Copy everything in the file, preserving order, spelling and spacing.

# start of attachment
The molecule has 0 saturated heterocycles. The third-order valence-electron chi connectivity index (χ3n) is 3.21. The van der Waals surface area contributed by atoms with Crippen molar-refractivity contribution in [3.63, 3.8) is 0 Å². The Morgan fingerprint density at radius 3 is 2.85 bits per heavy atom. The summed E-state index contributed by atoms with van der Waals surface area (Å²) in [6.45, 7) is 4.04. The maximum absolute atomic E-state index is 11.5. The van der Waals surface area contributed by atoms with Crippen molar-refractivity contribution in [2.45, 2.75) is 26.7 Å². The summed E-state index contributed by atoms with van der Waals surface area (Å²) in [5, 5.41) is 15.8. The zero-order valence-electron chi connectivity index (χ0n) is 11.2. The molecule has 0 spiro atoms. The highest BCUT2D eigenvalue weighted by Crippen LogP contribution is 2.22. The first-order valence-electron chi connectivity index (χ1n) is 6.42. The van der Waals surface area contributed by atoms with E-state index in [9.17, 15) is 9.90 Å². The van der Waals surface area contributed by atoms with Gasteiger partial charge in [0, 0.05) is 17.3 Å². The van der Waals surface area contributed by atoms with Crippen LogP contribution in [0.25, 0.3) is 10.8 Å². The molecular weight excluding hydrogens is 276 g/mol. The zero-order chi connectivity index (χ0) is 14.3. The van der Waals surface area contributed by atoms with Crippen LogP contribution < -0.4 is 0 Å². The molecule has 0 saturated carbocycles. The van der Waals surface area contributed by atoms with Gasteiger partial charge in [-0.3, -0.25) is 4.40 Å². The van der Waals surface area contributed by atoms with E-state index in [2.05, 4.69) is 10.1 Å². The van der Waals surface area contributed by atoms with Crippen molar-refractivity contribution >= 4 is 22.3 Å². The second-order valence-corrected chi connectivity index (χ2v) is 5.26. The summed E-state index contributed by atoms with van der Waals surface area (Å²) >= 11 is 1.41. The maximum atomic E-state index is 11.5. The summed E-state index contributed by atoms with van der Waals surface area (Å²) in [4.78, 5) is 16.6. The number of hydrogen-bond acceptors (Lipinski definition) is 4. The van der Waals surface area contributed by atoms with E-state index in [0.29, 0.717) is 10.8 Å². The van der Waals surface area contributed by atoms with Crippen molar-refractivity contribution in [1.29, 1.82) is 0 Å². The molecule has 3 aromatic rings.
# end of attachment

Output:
The molecule has 0 saturated heterocycles. The third-order valence-electron chi connectivity index (χ3n) is 3.21. The van der Waals surface area contributed by atoms with Crippen molar-refractivity contribution in [3.63, 3.8) is 0 Å². The Morgan fingerprint density at radius 3 is 2.85 bits per heavy atom. The summed E-state index contributed by atoms with van der Waals surface area (Å²) in [6.45, 7) is 4.04. The maximum absolute atomic E-state index is 11.5. The van der Waals surface area contributed by atoms with Crippen molar-refractivity contribution in [2.45, 2.75) is 26.7 Å². The summed E-state index contributed by atoms with van der Waals surface area (Å²) in [5, 5.41) is 15.8. The zero-order valence-electron chi connectivity index (χ0n) is 11.2. The molecule has 0 spiro atoms. The highest BCUT2D eigenvalue weighted by Crippen LogP contribution is 2.22. The first-order valence-electron chi connectivity index (χ1n) is 6.42. The van der Waals surface area contributed by atoms with E-state index in [9.17, 15) is 9.90 Å². The van der Waals surface area contributed by atoms with Gasteiger partial charge in [0, 0.05) is 17.3 Å². The van der Waals surface area contributed by atoms with Crippen LogP contribution in [0.25, 0.3) is 10.8 Å². The molecular weight excluding hydrogens is 276 g/mol. The zero-order chi connectivity index (χ0) is 14.3. The van der Waals surface area contributed by atoms with Crippen LogP contribution < -0.4 is 0 Å². The molecule has 0 saturated carbocycles. The van der Waals surface area contributed by atoms with Gasteiger partial charge in [-0.3, -0.25) is 4.40 Å². The van der Waals surface area contributed by atoms with E-state index in [2.05, 4.69) is 10.1 Å². The van der Waals surface area contributed by atoms with Crippen molar-refractivity contribution >= 4 is 22.3 Å². The second-order valence-corrected chi connectivity index (χ2v) is 5.26. The summed E-state index contributed by atoms with van der Waals surface area (Å²) >= 11 is 1.41. The maximum atomic E-state index is 11.5. The summed E-state index contributed by atoms with van der Waals surface area (Å²) in [4.78, 5) is 16.6. The number of hydrogen-bond acceptors (Lipinski definition) is 4. The van der Waals surface area contributed by atoms with E-state index in [0.29, 0.717) is 10.8 Å². The van der Waals surface area contributed by atoms with Crippen molar-refractivity contribution in [1.29, 1.82) is 0 Å². The molecule has 3 aromatic rings.